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What Is Burlap Made Of? Uses, How Its Made, FAQs & More

What Is Burlap Made Of? Uses, How Its Made, FAQs & More

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Burlap is a versatile material that has been utilized by various cultures across the world for centuries. Its widespread use in numerous applications like sack bags, upholstery, decor, gardening, and even fashion is a testament to its durability, sustainability, and distinctive aesthetics.

But what makes burlap so unique, and what is this robust fabric really made of?

To answer these questions, we must first delve into the composition and manufacturing process of this popular material.

What Is Burlap Made Of?

Burlap is a woven fabric made from jute fibers. Jute is a natural fiber that is obtained from the stems of the jute plant. The jute plant is a tropical plant that is grown in many countries, including India, Bangladesh, and China.

Raw jute fiber hanging on the bridge, under the sun for drying. Jute cultivation in Assam, India
John Sarkar / – Raw jute fiber hanging on the bridge, under the sun for drying. Jute cultivation in Assam, India

Burlap is a durable and versatile fabric that is often used in a variety of applications. It is a natural and sustainable material that is biodegradable.

In addition to jute, burlap can also be made from other natural fibers, such as hemp and flax. However, jute is the most common fiber used to make burlap.

Here are some of the properties of burlap:

  • Coarse and heavy
  • Durable and versatile
  • Natural and sustainable
  • Biodegradable

How is Burlap Made?

The stalks of the Jute plant are tied together in bundles and soaked in water, a process known as retting.
Mr. Mixers Stock / – The stalks of the Jute plant are tied together in bundles and soaked in water, a process known as retting.

Understanding what burlap is made of requires a look at how it’s manufactured. The production process involves several stages, including harvesting, retting, stripping, and spinning.

The jute plant is typically ready for harvesting about 120 to 150 days after sowing. Once harvested, the stalks of the plant are tied together in bundles and soaked in water, a process known as “retting.”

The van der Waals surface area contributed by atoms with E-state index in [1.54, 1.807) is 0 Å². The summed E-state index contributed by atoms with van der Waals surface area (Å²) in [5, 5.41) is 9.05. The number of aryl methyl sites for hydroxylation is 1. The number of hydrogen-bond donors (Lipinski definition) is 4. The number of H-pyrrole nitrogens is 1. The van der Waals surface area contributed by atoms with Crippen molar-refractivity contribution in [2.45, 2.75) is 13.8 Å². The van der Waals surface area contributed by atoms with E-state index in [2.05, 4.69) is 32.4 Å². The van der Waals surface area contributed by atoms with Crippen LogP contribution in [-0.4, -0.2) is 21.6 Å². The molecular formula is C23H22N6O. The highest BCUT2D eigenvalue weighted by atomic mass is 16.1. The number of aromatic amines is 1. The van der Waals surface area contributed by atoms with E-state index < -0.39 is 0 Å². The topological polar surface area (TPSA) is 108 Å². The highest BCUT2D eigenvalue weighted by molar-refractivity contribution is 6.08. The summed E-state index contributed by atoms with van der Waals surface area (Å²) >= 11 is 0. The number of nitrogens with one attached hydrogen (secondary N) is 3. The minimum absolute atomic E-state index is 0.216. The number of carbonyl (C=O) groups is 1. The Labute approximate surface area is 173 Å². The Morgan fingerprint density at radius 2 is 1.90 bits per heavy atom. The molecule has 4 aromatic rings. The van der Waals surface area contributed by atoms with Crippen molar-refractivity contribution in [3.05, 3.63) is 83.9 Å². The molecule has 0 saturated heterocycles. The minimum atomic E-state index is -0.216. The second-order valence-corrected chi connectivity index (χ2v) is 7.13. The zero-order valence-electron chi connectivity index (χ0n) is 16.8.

Retting is a crucial stage in burlap production, where the plant bundles are soaked in water for about 10-20 days. This process allows for the decomposition of the plant’s tissues, which in turn, helps separate the fibrous material from the stem.

After retting, the fibers are stripped from the stalks, washed to remove any remaining plant matter, and then dried. The dried jute fibers are then spun into coarse threads, ready for weaving into burlap.

How Is Burlap Used?

Burlap’s unique characteristics lend it to a diverse array of applications, from the practical to the aesthetic, across multiple industries.

In gardening and landscaping, for instance, the fabric’s breathability and water resistance make it perfect for protecting plant roots and seeds. It can also be used to control erosion or as a natural weed barrier, further demonstrating its versatility.

Beyond the garden, the rustic charm of burlap has seen it rise in popularity among DIY enthusiasts and crafters. It has been used to create everything from table runners and placemats to wall hangings, flower pot covers, and even decorative pillows.

These decorative uses have expanded beyond homes, often featuring in events with a rustic or vintage theme. Its natural aesthetic makes it ideal for creating event decor, such as table runners, banners, chair covers, and favor bags.

Three hearts made from burlap and decorated and used for hanging on a wall for home decor
Vladimir Prusakov/